Continued weakness in consumer confidence, employment and house prices reinforces the urgent need for effective and comprehensive measures to stabilize the housing market. Thus far policy solutions for housing have been largely fragmented and reactive to emerging problems rather than offering a coordinated strategy executed to achieve long-term market stabilization. This threatens to prolong the crisis which continues to erode confidence, housing market activity and overburdens already weak servicing operations.
The threat of job loss and future home price erosion are strong deterrents to home purchase. Understanding the drivers of weak housing market demand and oversupply leading to disequilibrium is critical to fashioning a successful policy response that will ultimately stimulate demand, reduce housing inventories and stabilize home prices long-term. A workable solution to achieve market stabilization must ensure that incentives are aligned across market participants, and is designed such that borrowers, lenders, investors and the government share in the costs and benefits in an equitable manner. The current housing crisis signals a classic market failure which requires a clear federal role at bringing stability to the market. However, that role does not mean adding additional financial burdens to taxpayers. A creative and comprehensive private-public housing policy initiative utilizing a combination of shared-equity programs and net worth certificate-like instruments shown below could over time stabilize the market while imposing no direct costs long-term to the federal government.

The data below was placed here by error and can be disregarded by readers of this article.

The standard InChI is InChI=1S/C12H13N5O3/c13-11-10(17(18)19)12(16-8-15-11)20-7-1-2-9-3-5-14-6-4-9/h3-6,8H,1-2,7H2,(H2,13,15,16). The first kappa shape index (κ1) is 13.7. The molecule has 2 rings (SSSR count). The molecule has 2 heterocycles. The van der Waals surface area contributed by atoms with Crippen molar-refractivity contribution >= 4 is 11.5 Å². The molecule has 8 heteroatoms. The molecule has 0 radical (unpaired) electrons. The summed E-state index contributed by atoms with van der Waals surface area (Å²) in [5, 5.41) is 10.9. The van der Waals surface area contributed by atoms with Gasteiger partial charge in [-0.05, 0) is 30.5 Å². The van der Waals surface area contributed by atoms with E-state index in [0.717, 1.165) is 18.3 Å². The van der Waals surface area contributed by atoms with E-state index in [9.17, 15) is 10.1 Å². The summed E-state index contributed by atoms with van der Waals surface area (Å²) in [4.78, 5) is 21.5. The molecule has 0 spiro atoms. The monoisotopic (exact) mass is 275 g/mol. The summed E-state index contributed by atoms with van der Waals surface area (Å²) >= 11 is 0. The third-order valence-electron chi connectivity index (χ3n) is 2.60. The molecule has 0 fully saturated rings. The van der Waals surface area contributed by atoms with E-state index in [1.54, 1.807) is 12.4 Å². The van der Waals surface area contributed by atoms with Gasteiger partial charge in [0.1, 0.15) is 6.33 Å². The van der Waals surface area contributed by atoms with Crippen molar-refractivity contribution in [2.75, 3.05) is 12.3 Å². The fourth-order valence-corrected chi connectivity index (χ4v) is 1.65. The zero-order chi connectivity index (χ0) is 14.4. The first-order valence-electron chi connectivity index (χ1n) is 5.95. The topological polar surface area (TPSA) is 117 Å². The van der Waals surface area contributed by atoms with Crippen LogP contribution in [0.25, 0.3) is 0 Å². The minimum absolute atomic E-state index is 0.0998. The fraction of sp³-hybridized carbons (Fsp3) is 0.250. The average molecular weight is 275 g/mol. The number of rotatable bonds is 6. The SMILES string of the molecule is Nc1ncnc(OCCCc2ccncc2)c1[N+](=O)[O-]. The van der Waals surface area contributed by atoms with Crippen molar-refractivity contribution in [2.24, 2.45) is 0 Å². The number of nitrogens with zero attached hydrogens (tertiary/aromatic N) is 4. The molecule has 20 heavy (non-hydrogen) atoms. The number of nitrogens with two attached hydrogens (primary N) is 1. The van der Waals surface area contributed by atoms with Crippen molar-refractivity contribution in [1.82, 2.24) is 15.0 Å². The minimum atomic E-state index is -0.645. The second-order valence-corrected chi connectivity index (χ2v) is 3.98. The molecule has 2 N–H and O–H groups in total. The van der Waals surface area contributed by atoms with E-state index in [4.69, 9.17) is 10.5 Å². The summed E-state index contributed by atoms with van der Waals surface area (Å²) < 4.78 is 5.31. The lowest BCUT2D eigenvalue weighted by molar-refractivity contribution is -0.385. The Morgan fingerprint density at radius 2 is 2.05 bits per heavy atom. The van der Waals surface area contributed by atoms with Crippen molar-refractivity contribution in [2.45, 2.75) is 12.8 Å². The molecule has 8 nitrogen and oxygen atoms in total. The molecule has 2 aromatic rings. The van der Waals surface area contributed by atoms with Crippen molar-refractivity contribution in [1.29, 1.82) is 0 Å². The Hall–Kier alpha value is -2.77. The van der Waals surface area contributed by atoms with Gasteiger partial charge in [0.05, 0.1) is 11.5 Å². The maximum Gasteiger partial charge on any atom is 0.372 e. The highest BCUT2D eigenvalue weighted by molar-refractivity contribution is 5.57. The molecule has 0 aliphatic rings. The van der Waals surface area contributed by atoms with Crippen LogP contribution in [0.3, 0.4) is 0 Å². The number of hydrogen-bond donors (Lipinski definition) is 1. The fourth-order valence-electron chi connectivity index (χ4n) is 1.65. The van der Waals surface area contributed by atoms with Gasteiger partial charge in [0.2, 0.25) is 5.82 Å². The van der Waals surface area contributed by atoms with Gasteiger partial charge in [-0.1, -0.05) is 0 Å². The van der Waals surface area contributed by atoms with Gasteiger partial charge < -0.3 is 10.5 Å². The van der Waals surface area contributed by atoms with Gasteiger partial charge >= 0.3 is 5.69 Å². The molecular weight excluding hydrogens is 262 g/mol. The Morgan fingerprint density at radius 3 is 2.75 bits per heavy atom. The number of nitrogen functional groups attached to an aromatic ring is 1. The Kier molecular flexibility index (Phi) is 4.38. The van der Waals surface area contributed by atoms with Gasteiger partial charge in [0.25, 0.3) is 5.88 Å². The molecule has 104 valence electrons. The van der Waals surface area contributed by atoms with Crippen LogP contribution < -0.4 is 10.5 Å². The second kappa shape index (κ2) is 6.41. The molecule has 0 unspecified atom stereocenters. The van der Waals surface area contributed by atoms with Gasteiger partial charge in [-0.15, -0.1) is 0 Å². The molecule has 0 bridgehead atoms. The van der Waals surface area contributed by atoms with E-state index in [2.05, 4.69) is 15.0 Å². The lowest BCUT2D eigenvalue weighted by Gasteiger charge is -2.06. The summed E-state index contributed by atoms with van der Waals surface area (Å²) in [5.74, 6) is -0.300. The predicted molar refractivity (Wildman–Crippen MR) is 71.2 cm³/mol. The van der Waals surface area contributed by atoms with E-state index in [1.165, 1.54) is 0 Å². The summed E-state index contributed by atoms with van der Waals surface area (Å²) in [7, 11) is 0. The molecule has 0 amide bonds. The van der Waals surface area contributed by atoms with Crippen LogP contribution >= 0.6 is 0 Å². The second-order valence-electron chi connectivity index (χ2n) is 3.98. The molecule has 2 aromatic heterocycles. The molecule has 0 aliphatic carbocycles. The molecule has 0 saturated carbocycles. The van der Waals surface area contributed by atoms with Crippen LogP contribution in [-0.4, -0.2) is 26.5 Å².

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Clifford V. Rossi, PhD, Executive-in-Residence and Tyser Teaching Fellow
Center for Financial Policy
Robert H. Smith School of Business
University of Maryland
Contact Information: firstname.lastname@example.org or 301-908-2536
For additional studies, analyses and information, please visit the Center for Financial Policy website at http://www.rhsmith.umd.edu/cfp/.
The views of this article are those of the author solely and do not represent those of the Center for Financial Policy or the University of Maryland.